## Rabbit Season

There are 10 cells in a line. A transparent rabbit is in one of them. You have a shotgun, and obviously you want to shoot the rabbit.

If you hit the cell with the rabbit, you kill it (and win). Otherwise, if you shoot an empty cell, the rabbit hears the shot, gets scared of the noise and jumps one cell to the right or one cell to the left. In case the rabbit is in the right-most cell, it can only jump to the left (and similarly, if the rabbit is in the left-most cell, it jumps to the right).

*Can you kill the rabbit? If so, what is the minimum number of shots needed to guarantee a kill?*

### Extra Credit

*Spoiler Warning – read after solving the riddle above!*

Instead of considering the cells in a row, the riddle can be generalized to a graph.

If the graph has cycles, no solution exists (make sure you see why!).

What happens if the graph is a general tree?

## Spoiler Alert - Solutions!

Let’s consider the simple case of a linear graph with 10 cells:

How can we ever rule out a position? Well, if there is a cell that has only one neighbor where the bunny can be, and we shoot that neighbor, than we can be sure that the bunny will not be in that cell afterwards. For example, consider the cell to the very left. It has only one neighbor (immediately to its right) and if we shoot that neighbor than we can be sure that the bunny won’t be in the left most cell on the next turn. Once we ruled out that cell, the cell to its right now only has one neighbor where the bunny can be. We can continue in this fashion and hit the bunny in 16 shots (the red cells denote where we shoot, the white cells denote possible locations for the rabbit):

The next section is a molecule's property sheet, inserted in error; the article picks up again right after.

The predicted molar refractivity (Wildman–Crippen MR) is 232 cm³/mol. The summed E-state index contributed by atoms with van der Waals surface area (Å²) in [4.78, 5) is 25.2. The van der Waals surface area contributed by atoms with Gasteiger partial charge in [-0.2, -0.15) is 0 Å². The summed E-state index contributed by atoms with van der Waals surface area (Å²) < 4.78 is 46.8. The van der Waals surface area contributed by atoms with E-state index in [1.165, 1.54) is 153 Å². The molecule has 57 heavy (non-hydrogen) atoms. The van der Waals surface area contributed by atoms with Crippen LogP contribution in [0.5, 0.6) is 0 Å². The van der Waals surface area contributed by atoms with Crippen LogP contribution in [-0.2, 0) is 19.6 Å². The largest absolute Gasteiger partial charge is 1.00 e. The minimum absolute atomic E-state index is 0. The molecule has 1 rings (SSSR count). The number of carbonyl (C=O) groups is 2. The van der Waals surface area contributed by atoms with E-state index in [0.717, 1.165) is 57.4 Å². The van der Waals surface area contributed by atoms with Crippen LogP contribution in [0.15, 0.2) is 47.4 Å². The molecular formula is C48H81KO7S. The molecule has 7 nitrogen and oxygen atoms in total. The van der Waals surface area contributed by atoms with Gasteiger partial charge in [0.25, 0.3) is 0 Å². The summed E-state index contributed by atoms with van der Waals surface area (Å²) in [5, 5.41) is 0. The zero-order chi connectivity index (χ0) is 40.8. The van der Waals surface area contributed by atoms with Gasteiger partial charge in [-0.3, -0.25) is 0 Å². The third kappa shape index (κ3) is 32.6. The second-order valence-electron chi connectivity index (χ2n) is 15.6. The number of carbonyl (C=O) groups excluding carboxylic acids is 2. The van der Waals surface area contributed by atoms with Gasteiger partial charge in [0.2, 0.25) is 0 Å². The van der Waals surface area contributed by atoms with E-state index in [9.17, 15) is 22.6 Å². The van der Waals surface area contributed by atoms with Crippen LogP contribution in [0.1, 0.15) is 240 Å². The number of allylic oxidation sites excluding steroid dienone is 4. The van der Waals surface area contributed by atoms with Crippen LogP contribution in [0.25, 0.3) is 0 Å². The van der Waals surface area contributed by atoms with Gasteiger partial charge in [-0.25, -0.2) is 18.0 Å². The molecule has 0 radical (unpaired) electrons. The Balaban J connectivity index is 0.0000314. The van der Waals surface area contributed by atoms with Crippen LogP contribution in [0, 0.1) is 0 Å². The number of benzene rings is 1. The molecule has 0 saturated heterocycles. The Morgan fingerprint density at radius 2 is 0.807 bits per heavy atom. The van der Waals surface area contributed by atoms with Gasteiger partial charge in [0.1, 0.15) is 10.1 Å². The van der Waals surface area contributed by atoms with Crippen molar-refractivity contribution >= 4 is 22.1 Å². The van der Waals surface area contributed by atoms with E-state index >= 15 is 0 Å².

The above reasoning also makes it clear that we cannot eliminate the rabbit in a graph that contains cycles, as all cells in the cycle have at least 2 neighbors where the bunny can be at and we can’t rule any of them out.

So graphs with cycles don’t have a solution, but what about trees? Some trees are trivial, for example Star Graphs like this one:

We just need to shoot the center twice in a row:

What about more complicated trees? Well, it turns out we can solve all trees with 9 or less nodes. For example, can you solve this one (solution right below):

### Spoiler Alert - Solution for the Tree Above

The reason I know that all trees with up to 9 nodes are solvable is unfortunately not due to some clever reasoning but rather because I wrote a tiny program that enumerates all trees and solves the problem for them (it outputs these diagrams).

Here is the solution for the tree above:

It turns out though, that we can’t solve all the trees. The smallest tree that isn’t solvable has 10 nodes. Here it is:

The reason this tree can’t be solved is because you can’t “escape” one of it’s legs - you can start ruling out some nodes, but you get stuck later on:

Can you find a general rule for which trees are solvable?